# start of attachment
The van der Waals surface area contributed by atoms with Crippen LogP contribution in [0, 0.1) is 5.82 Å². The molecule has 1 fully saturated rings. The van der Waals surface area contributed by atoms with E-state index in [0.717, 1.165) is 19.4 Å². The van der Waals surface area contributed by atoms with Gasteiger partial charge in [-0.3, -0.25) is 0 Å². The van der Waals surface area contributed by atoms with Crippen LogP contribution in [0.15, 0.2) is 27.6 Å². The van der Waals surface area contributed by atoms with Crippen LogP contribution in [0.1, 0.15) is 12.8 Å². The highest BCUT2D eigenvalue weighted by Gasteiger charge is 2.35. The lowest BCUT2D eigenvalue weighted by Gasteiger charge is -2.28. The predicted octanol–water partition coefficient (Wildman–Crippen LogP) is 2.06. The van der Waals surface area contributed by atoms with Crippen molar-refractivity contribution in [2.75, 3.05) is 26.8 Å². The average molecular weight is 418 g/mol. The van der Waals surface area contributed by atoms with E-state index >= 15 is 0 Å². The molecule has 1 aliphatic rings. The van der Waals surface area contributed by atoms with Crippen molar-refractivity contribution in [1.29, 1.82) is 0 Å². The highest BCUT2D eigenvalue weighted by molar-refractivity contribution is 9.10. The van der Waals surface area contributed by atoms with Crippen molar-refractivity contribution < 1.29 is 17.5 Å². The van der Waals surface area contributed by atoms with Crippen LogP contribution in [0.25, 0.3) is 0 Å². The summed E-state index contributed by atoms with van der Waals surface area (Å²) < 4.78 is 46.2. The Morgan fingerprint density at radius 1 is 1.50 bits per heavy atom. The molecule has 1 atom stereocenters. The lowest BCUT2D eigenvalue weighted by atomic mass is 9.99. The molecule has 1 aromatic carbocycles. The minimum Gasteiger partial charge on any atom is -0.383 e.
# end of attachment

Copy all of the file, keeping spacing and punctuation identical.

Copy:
The van der Waals surface area contributed by atoms with Crippen LogP contribution in [0, 0.1) is 5.82 Å². The molecule has 1 fully saturated rings. The van der Waals surface area contributed by atoms with E-state index in [0.717, 1.165) is 19.4 Å². The van der Waals surface area contributed by atoms with Gasteiger partial charge in [-0.3, -0.25) is 0 Å². The van der Waals surface area contributed by atoms with Crippen LogP contribution in [0.15, 0.2) is 27.6 Å². The van der Waals surface area contributed by atoms with Crippen LogP contribution in [0.1, 0.15) is 12.8 Å². The highest BCUT2D eigenvalue weighted by Gasteiger charge is 2.35. The lowest BCUT2D eigenvalue weighted by Gasteiger charge is -2.28. The predicted octanol–water partition coefficient (Wildman–Crippen LogP) is 2.06. The van der Waals surface area contributed by atoms with Crippen molar-refractivity contribution in [2.75, 3.05) is 26.8 Å². The average molecular weight is 418 g/mol. The van der Waals surface area contributed by atoms with E-state index >= 15 is 0 Å². The molecule has 1 aliphatic rings. The van der Waals surface area contributed by atoms with Crippen molar-refractivity contribution in [1.29, 1.82) is 0 Å². The highest BCUT2D eigenvalue weighted by molar-refractivity contribution is 9.10. The van der Waals surface area contributed by atoms with Crippen molar-refractivity contribution < 1.29 is 17.5 Å². The van der Waals surface area contributed by atoms with Crippen LogP contribution in [0.25, 0.3) is 0 Å². The summed E-state index contributed by atoms with van der Waals surface area (Å²) < 4.78 is 46.2. The Morgan fingerprint density at radius 1 is 1.50 bits per heavy atom. The molecule has 1 atom stereocenters. The lowest BCUT2D eigenvalue weighted by atomic mass is 9.99. The molecule has 1 aromatic carbocycles. The minimum Gasteiger partial charge on any atom is -0.383 e.